1913 L.L. Olds Seed Company Advertisement

18-year-old Helena Muffly wrote exactly 100 years ago today: 

Saturday, May 31, 1913:  What I did today was far from being romantic. I had to help plant taters this afternoon.

potato 1

25 Years’

Potato Experience

For a quarter of a century I have made a specialty of growing and handling Choice Seed Potatoes, testing all the leading varieties, retaining and improving the best. This year’s list is the cream.

My 26th Annual Seed Book

should be in the hands of every progressive farmer and gardener. It contains 54 pages crowded full of valuable information. The best in Seed Potatoes, Field and Garden Seeds of all kinds. Write postal today.

L.L. OLDS, President

L.L. Olds Seed Co., Drawer C, Madison, Wis.

Her middle-aged granddaughter’s comments 100 years later:

Grandma did you dream about doing romantic things?  Hmm. . .  I guess that’s for another day.  In the meantime, the farm work needed to be done.

I’m not sure whether the Muffly’s raised potatoes to sell . . or if they just raised them for family use. Either way, they would have planted lots of potatoes. A hundred years ago potatoes were one of the main staples that people ate during the long winter months.

Previous posts about potatoes include:

Planting Potatoes

Harvesting Potatoes

Old-fashioned Fried Potatoes

Old-fashioned Potato Cakes

31 Responses

  1. Thanks for bringing back memories which you often do. I remember one year we planted potatoes in stack of old car tires. When they finished growing you were supposed to be able to lift the tires off and easily harvest the potatoes. It didn’t work too well :-).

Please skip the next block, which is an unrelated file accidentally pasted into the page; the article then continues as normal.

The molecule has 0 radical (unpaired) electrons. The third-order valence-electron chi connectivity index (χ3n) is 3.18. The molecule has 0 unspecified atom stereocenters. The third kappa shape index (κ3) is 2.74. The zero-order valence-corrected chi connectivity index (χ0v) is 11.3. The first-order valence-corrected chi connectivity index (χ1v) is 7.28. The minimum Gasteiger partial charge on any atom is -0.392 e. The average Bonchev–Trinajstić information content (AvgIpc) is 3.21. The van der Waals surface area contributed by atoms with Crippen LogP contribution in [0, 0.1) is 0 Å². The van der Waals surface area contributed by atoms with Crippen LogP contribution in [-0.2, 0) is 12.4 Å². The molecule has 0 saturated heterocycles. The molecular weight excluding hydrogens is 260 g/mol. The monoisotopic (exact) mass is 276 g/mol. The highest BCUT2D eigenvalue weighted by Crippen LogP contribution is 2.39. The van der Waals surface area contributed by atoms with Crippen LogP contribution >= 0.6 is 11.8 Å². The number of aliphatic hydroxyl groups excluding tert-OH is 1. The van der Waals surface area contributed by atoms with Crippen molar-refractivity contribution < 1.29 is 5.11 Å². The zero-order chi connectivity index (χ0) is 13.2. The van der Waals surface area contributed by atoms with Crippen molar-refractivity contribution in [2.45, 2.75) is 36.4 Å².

• Awhile ago I saw an internet article which recommended planting potatoes in a stack of tires–at the time I thought that it sounded interesting. It’s good to know that it doesn’t work too well. :)

  2. Oh gosh yes, I am sure there were many more pleasant things Helena would have preferred doing. Planting a few potatoes in one’s own garden is not so hard but planting a lot of them would be hard work and tiring and messy.

    • I think that children and teens often have less patience for the repetitiveness of planting seeds or potatoes than older people.

  3. Yes, nothing too romantic about planting a lot of potatoes, but the fresh air and physical work must have meant Helena was very fit. I hope she did eventually get to do some romantic things – like go to a dance or something in her new dress.

    • I hope so, too. :) The diary always gives me the sense that she had so many dreams, but that they often got subsumed by the work.

  4. Women had a much different life then than we do now – well, everyone did really. Maybe she was dreaming of a future beau while she was planting!

  5. I love garden potatoes! When I lived in BC I had several gardens. When I started a new patch I would always plant potatoes as the first crop – it seemed to help make good soil!

    • I also enjoy planting (and harvesting) potatoes, even though it’s a lot of work. I used to really enjoy helping my maternal grandfather (the other side of the family from this diary) dig potatoes. In more recent years, whenever I raise potatoes in my garden, I have wonderful memories of him.